clock menu more-arrow no yes mobile

Filed under:

2017 NCAA Tournamen: A (semi) Statistical Recap of Kansas vs Michigan State

NCAA Basketball: NCAA Tournament-Second Round-Kansas vs Michigan State Kevin Jairaj-USA TODAY Sports

When the game started, I thought Kansas would need an unlucky day from three from the Spartans to avoid having a nailbiter type game. Turns out I underestimated the Jayhawks, who led by 5 at half despite the Spartans attempting roughly 43 percent of their shots from three and making 44 percent of them. When that did eventually even out, the Jayhawks were obviously able to pull away.

Kansas had a good day in its own right from three, but it was inside the arc that propelled the Jayhawks. Kansas shot 59 percent on twos (and 40 percent on threes to be fair) en route to scoring 1.29 points per possession. Kansas was able to take advantage of Michigan State not turning it over as well, committing turnovers on 10 percent of their possessions. Even though the Jayhawks didn’t do a great job on the offensive glass, it is honestly pretty tough to lose turning it over that little amount of times.

Kansas was consistently able to spread out Michigan State, who couldn’t handle the Jayhawks 1 on 1. Josh Jackson making multiple stepback jumpers was probably a bit of anomaly, but Frank Mason getting into the lane whenever he wanted and Kansas getting as many open looks inside probably wasn’t. I do wish Kansas would have taken more threes, but it is tough to fault them for not doing so when shooting 60 percent on twos.

Defensively, the Jayhawks allowed 1 point per possession. Some of that is Michigan State having some bad luck from three, but Josh Jackson did a great job on Miles Bridges, Landen Lucas did a great job inside, and Dwight Coleby did a great job filling in. The guards in general also did a pretty good job at taking away the things Michigan State liked to do, and were able to force quite a few tough jumpers.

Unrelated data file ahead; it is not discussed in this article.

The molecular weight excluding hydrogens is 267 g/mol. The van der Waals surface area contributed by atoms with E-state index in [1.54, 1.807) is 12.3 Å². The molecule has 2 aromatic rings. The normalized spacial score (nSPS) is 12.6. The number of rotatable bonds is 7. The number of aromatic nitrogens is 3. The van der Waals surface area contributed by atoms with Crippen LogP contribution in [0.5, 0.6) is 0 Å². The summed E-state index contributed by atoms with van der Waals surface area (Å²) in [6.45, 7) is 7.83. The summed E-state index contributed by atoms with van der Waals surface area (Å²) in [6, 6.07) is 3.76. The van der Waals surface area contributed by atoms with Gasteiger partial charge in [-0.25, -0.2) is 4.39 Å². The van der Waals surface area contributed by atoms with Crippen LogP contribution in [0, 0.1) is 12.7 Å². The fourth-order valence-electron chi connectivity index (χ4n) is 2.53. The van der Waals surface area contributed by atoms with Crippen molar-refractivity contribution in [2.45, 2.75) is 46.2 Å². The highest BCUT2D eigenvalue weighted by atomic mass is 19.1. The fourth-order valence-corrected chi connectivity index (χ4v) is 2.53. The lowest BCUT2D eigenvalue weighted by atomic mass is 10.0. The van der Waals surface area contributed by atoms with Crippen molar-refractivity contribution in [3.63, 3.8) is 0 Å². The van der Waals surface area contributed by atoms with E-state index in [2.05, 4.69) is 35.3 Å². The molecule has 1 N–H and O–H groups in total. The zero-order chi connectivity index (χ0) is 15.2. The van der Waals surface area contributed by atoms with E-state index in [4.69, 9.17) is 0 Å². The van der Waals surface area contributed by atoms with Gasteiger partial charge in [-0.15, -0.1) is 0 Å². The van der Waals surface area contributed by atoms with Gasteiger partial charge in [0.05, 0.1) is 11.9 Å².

I would have liked to have seen them force more turnovers than they did (14.3 percent of possessions), especially considering Michigan State turns the ball over so much, but they kept the Spartans off the glass (though in fairness a lot of that was due to MSU wanting to get back on D) and did enough defensively to allow the offense to go win it.

  • Frank Mason was 6-12 from two and 8-8 from the line, with 5 assists and 0 turnovers. Even without making a three, he had a hell of a game. He was pretty good defensively as well.
  • Josh Jackson wanted to have a good game against his childhood friends and boy did he, going 7-11 on twos and 2-5 from three. He also added 3 rebounds, 2 blocks, and 2 steals. Not half bad.
  • Devonte Graham was 3-4 on twos, 4-6 from three, had 4 assists, and 3 steals. He was probably the Jayhawks’ best perimeter defender, and also was able to impact the game driving the lane, which isn’t his usual role.
  • Svi Mykhailiuk was 1-3 from three, but 2-2 on twos and showed a good job attacking the basket. He also had 4 rebounds and 3 assists with no turnovers, which is key for him. Svi also looked a lot better defensively, and even challenged a couple corner threes without getting lost or committing a foul. (editor’s note: I had a huge blurb about him ready to go and then completely glossed over him in the boxscore. whoops).
  • Landen Lucas had another game where he showed he is maybe the most valuable player on the roster, going 5-7 and adding 11 rebounds, all while playing great defense inside.
  • Lagerald Vick had an up and down game, showing off his athleticism but struggling a bit with his shooting. He finished 2-5 on twos and 1-2 from three with 5 rebounds. He also had the temerity to show emotion after a huge alley oop and earned a technical.
  • Dwight Coleby did a great job spelling Lucas, playing some tough defense and grabbing key rebounds. In all he had 3 points, 4 rebounds, and a steal.
  • Carlton Bragg had 3 fouls and a rebound in 5 minutes. Not his best night.